5.5 Cultural Studies: Birmingham and Toronto

5.5 Cultural Studies: Birmingham and Toronto


In our previous section we talked about the
interesting but somewhat outdated Frankfurter School. Let’s discuss two other, more modern, schools.
The Birmingham and the Toronto School. Like the Frankfurter School the Birmingham
Centre for Contemporary Cultural Studies, championed by Stuart Hall, was also very much interested in power
structures, communicated through pop culture. A central theme in the Birmingham School was
the theory of Hegemony. The core idea of which is again that pop culture
communicates the dominant cultural framework. This framework, per definition, even without
actually being artificially designed that way, communicates that dominant power structure,
who is in power, what the rules are, who to obey, what is considered ‘good behavior’ et cetera. This cultural hegemony appears implicitly in all
carriers of pop culture: literature, songs, movies, game shows, soap
opera’s, bill boards, commercials, newspapers, et cetera. So even without knowing it, we are constantly being programmed with rules
and truths that benefit the status quo. In later years the Theory of Hegemony lost it’s
importance. The important scientist Fiske for instance takes
a very different approach. He sees the worth of pop culture in it’s universal
appeal. The fact that many people respond to a certain
music album it is an indicator of it’s cultural quality. It is in other words in synch with
the dominant social reality. You can see that Fiske actually sees popularity
as a indicator of quality. Quite a difference from the Frankfurter School
that regarded pop culture as an oppressive tool designed to keep us ignorant and passive. According to Fiske: If a movie appeals to
millions of people it is culturally closer to than an elitist theater
performance that only a handful of people visit and
appreciate. Note that this way of looking at quality actually
gives a lot more power to the audience. It assumes that if many people like something,
it has cultural worth. A very important alternative to the Birmingham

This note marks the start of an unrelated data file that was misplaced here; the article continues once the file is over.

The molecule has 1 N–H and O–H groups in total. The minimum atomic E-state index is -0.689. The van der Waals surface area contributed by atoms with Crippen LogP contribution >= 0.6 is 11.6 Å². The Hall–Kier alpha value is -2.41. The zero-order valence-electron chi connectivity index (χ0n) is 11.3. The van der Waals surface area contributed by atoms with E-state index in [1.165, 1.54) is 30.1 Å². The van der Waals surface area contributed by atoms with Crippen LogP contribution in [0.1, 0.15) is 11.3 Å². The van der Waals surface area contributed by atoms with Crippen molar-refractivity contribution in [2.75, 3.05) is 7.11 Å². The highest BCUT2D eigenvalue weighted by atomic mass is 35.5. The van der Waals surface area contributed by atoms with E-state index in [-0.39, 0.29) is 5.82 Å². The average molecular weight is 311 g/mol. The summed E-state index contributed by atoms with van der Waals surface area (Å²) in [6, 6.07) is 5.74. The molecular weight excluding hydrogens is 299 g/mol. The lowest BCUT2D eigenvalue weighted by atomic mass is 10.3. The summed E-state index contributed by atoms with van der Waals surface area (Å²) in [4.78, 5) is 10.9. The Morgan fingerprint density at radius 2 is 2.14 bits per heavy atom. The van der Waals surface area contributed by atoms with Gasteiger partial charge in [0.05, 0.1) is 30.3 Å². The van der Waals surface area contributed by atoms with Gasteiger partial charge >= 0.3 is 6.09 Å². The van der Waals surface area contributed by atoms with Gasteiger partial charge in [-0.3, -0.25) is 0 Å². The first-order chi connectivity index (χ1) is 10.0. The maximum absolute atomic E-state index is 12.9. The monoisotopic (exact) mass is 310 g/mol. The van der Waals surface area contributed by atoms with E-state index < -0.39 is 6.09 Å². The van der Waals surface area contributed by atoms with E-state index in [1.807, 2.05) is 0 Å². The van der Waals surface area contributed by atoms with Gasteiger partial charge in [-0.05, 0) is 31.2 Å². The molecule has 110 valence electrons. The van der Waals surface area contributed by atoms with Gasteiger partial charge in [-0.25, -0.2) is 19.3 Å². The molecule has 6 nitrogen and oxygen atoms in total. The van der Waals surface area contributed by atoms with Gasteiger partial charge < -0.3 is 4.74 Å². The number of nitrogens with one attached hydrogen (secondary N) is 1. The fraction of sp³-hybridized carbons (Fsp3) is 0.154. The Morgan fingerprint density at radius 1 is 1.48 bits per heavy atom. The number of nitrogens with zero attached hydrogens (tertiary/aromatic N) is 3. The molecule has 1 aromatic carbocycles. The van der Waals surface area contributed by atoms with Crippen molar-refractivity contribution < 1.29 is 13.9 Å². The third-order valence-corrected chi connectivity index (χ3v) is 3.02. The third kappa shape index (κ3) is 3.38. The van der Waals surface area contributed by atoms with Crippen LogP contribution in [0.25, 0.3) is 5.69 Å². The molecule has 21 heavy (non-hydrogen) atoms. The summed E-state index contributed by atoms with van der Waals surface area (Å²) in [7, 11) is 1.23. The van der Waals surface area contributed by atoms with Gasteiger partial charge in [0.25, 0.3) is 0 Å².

School is the Toronto School. This approach focuses more on the channels of
communication, the media themselves. His famous quote is “the medium is the
message”. His famous quote is “the medium is the
message”. He meant that culture is influenced more by the
characteristics of a medium than by the actual content. The cinema for instance is all about the
experience of going to a theater. Perhaps you go on a date with someone, buy
popcorn, wait for the movie to start, talk about the previews, sit in the dark together
et cetera. All of this is made possible by the particularities
of the channel. You have probably experienced something like
this yourself. Do you still remember the specific movie it was
you saw? You could just as well see the movie at home, it saves a lot of money and you can pause it if
you need to go to the toilet. The movie experience in the cinema and at
home are of course completely different, not because the content is different but the
channel you use is different. McLuhan explains that media all have their own
characteristics and these characteristics imbed themselves in
the experience. If I tell you a joke in your face it will be different
than if I send it by text message. That’s why, according to McLuhan, we should study the way specific channels,
change and form our culture. New media for instance will by their very nature
always disrupt the status quo quo because they allow for new ways of
communicating, and new ways of shaping reality. Technologies, according to McLuhan in his
groundbreaking book The Gutenberg Galaxy, are not only things we use to make life easier,
they actually re-invent us as people. For instance the printing revolution, made
possible by the innovation of the printing press, completely changed they way people interacted, how they formed ideas and shared cultural
values and truths. With every large media revolution, like the
printing revolution, the rise of the newspaper and television, mankind was culturally re-
invented. New media allowed new ways for people to talk
to each other, to connect. New ways to pass the time. New ways to give
meaning to the world around us and explore the difficult question of who we are. McLuhan predicted in 1962 that the rise of
television and computers usher in an electronic age that
will again force society to restructure itself to deal with issues
like increased feelings of uncertainty, social fragmentation and globalization. I would like to discuss these topics with you, in
our next chapter.

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